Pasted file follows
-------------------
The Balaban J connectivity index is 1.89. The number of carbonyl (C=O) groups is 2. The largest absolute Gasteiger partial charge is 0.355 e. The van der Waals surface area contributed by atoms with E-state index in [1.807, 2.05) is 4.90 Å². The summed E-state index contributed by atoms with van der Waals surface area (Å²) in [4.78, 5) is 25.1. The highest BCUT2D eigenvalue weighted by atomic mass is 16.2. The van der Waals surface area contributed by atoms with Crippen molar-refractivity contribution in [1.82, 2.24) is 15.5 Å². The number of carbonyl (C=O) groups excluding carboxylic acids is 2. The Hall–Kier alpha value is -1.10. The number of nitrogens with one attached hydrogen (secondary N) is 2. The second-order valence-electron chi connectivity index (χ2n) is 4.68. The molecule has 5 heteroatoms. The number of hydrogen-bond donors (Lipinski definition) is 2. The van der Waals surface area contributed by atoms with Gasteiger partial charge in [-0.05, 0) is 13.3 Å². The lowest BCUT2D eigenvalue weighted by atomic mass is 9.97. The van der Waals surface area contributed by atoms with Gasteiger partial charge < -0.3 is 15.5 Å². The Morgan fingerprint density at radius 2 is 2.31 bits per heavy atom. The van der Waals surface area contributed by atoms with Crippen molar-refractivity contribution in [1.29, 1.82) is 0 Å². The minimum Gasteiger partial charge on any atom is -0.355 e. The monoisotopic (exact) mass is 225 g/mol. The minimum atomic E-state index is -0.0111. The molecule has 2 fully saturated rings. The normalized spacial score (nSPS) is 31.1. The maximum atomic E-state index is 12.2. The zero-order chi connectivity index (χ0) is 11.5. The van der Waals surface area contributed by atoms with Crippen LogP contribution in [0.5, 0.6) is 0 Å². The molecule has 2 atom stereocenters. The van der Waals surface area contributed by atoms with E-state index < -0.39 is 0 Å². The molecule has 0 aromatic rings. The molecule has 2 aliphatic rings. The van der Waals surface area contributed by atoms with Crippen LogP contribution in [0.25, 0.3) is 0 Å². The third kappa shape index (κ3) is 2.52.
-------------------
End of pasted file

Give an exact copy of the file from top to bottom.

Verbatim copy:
The Balaban J connectivity index is 1.89. The number of carbonyl (C=O) groups is 2. The largest absolute Gasteiger partial charge is 0.355 e. The van der Waals surface area contributed by atoms with E-state index in [1.807, 2.05) is 4.90 Å². The summed E-state index contributed by atoms with van der Waals surface area (Å²) in [4.78, 5) is 25.1. The highest BCUT2D eigenvalue weighted by atomic mass is 16.2. The van der Waals surface area contributed by atoms with Crippen molar-refractivity contribution in [1.82, 2.24) is 15.5 Å². The number of carbonyl (C=O) groups excluding carboxylic acids is 2. The Hall–Kier alpha value is -1.10. The number of nitrogens with one attached hydrogen (secondary N) is 2. The second-order valence-electron chi connectivity index (χ2n) is 4.68. The molecule has 5 heteroatoms. The number of hydrogen-bond donors (Lipinski definition) is 2. The van der Waals surface area contributed by atoms with Gasteiger partial charge in [-0.05, 0) is 13.3 Å². The lowest BCUT2D eigenvalue weighted by atomic mass is 9.97. The van der Waals surface area contributed by atoms with Gasteiger partial charge < -0.3 is 15.5 Å². The Morgan fingerprint density at radius 2 is 2.31 bits per heavy atom. The van der Waals surface area contributed by atoms with Crippen molar-refractivity contribution in [1.29, 1.82) is 0 Å². The minimum Gasteiger partial charge on any atom is -0.355 e. The monoisotopic (exact) mass is 225 g/mol. The minimum atomic E-state index is -0.0111. The molecule has 2 fully saturated rings. The normalized spacial score (nSPS) is 31.1. The maximum atomic E-state index is 12.2. The zero-order chi connectivity index (χ0) is 11.5. The van der Waals surface area contributed by atoms with Crippen LogP contribution in [0.5, 0.6) is 0 Å². The molecule has 2 atom stereocenters. The van der Waals surface area contributed by atoms with E-state index < -0.39 is 0 Å². The molecule has 0 aromatic rings. The molecule has 2 aliphatic rings. The van der Waals surface area contributed by atoms with Crippen LogP contribution in [0.25, 0.3) is 0 Å². The third kappa shape index (κ3) is 2.52.